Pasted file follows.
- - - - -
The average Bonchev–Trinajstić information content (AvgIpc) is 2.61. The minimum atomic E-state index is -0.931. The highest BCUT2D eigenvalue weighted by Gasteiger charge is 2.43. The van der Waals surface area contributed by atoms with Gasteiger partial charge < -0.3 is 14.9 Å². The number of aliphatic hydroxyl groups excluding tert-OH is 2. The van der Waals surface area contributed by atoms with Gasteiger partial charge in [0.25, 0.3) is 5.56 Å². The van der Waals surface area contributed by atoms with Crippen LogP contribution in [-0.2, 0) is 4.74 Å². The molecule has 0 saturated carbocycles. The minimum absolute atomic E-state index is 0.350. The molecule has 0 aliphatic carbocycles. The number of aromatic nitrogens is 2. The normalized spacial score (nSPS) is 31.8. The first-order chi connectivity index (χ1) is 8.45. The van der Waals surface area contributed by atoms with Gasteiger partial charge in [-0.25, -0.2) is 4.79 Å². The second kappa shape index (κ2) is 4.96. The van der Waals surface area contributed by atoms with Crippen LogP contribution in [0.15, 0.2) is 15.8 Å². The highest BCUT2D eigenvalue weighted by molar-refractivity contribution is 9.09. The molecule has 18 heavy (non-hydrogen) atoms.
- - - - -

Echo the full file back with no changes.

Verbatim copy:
The average Bonchev–Trinajstić information content (AvgIpc) is 2.61. The minimum atomic E-state index is -0.931. The highest BCUT2D eigenvalue weighted by Gasteiger charge is 2.43. The van der Waals surface area contributed by atoms with Gasteiger partial charge < -0.3 is 14.9 Å². The number of aliphatic hydroxyl groups excluding tert-OH is 2. The van der Waals surface area contributed by atoms with Gasteiger partial charge in [0.25, 0.3) is 5.56 Å². The van der Waals surface area contributed by atoms with Crippen LogP contribution in [-0.2, 0) is 4.74 Å². The molecule has 0 saturated carbocycles. The minimum absolute atomic E-state index is 0.350. The molecule has 0 aliphatic carbocycles. The number of aromatic nitrogens is 2. The normalized spacial score (nSPS) is 31.8. The first-order chi connectivity index (χ1) is 8.45. The van der Waals surface area contributed by atoms with Gasteiger partial charge in [-0.25, -0.2) is 4.79 Å². The second kappa shape index (κ2) is 4.96. The van der Waals surface area contributed by atoms with Crippen LogP contribution in [0.15, 0.2) is 15.8 Å². The highest BCUT2D eigenvalue weighted by molar-refractivity contribution is 9.09. The molecule has 18 heavy (non-hydrogen) atoms.